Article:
Tools like Google Analytics and CrazyEgg allow you to go for an in-depth page analysis. With tools like these, you can track click patterns and create heat maps to see which sections of content are getting the maximum attention. Simply plug in the page URL and see which part was viewed for a longer time. This KPI will help you understand what is relevant to your audience and help you make iterations in accordance to the data.
7. Page Views
We have already discussed about importance of unique visits, but there’s a correlation between UVs and page views. A page view helps you to understand the most popular pages/posts on your website. If, let’s say, you have 20,000 page views per day and 6,000 unique visits, then it is a good sign for your site. This indicates that people are engaged in your site’s content and are regularly coming back.
When you allow people to comment upon your posts, you interact with your audience in a two-way conversation. You are writing the content to be read by people, so be gracious. Instead of blocking or restricting the comment feature, invite your audience members to offer their opinions and feedback. Consider it a success if people leave comments on your page because it means they spent some amount of time on your site and, therefore, want to communicate to you the success or failure in providing it. Do not get disheartened with negative feedback — you can always learn how to produce great content in future posts.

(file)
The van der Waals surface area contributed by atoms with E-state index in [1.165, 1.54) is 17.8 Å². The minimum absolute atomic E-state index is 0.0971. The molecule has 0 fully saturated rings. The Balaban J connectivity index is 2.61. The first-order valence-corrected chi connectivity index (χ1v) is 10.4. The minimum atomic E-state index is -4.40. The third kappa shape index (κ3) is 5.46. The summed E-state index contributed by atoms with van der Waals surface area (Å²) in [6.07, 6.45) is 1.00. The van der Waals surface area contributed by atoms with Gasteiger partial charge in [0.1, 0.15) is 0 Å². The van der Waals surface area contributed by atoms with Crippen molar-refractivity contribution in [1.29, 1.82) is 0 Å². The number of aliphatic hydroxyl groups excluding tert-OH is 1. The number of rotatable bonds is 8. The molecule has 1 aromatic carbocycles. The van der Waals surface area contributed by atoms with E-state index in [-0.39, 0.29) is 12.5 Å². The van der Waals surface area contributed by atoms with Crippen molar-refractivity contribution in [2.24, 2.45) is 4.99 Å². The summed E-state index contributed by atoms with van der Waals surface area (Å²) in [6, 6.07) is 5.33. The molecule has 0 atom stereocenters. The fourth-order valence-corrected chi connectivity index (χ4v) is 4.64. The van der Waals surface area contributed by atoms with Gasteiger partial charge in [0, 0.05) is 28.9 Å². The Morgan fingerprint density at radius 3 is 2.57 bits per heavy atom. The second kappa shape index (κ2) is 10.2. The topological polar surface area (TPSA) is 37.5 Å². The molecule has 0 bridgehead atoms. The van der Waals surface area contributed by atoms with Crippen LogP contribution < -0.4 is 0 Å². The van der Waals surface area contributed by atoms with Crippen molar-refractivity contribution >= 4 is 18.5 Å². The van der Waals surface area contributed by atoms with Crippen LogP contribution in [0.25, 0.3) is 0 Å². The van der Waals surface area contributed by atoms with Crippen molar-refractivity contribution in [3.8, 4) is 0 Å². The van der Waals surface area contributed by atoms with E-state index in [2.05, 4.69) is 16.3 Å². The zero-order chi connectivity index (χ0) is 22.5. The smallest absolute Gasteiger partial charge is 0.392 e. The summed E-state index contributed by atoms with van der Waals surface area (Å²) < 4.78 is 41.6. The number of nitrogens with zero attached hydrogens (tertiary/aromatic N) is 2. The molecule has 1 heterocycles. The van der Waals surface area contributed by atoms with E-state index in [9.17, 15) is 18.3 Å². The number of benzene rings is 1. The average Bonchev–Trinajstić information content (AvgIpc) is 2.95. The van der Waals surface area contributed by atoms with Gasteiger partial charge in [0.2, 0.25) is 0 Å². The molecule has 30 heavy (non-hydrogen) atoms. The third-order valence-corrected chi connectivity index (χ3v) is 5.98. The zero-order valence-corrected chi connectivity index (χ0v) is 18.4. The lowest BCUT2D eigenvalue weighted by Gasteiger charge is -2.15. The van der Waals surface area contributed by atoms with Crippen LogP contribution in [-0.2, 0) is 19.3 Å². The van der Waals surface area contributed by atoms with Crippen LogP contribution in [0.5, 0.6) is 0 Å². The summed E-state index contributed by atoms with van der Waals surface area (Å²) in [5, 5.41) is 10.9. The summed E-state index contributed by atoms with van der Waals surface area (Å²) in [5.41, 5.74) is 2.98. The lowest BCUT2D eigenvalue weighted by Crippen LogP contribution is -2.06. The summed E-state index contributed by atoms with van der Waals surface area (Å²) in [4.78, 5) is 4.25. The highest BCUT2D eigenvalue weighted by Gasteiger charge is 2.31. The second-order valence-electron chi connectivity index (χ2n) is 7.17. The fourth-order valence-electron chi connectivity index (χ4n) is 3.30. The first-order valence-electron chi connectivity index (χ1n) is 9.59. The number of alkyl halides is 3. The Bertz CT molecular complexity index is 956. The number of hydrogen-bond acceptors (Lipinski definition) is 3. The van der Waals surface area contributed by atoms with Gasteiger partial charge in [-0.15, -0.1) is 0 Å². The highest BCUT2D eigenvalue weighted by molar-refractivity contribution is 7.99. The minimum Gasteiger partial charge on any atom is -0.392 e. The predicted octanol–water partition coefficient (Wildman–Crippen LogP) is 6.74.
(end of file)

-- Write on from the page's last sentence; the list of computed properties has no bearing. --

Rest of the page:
9. Social Sharing
The ultimate success of your site’s content depends upon your brand’s reach and bottom line. Incorporating the social sharing widgets on your site makes it possible for you and your audience to share the content on popular social media platforms. This feature then enables furthering the expandability of your content. The wider the reach, the higher is the probability of the success of your site. Tools like AddThis widget are very effective in helping you reach a wider target audience. With the use of social sharing widgets your site’s content will be shared across dozens of popular social networks within minutes of releasing it.
10. Inbound Links or Backlinks
A backlink is often referred as the main building block to SEO. Backlinks, also known as inbound links, are the number of links which are directed toward your website. A higher number of backlinks indicate the popularity of a website, resulting in highly relevant referral traffic. Backlinks are significant for SEO because search engines like Google give more credit and importance to websites having a good number of quality backlinks. Your website will rank higher in the search results page if your site has quality backlinks.
With consistent monitoring of these basic Key Performance Indicators (KPIs) at hand, you will have a successful content marketing plan. Keep in mind that as you grow (in content and readership), your content marketing efforts will get more specific and need an even more defined set of KPIs. But that’s a post for another day. For now, monitor these and make sure you’re not missing out on anything.
by Elise Henderson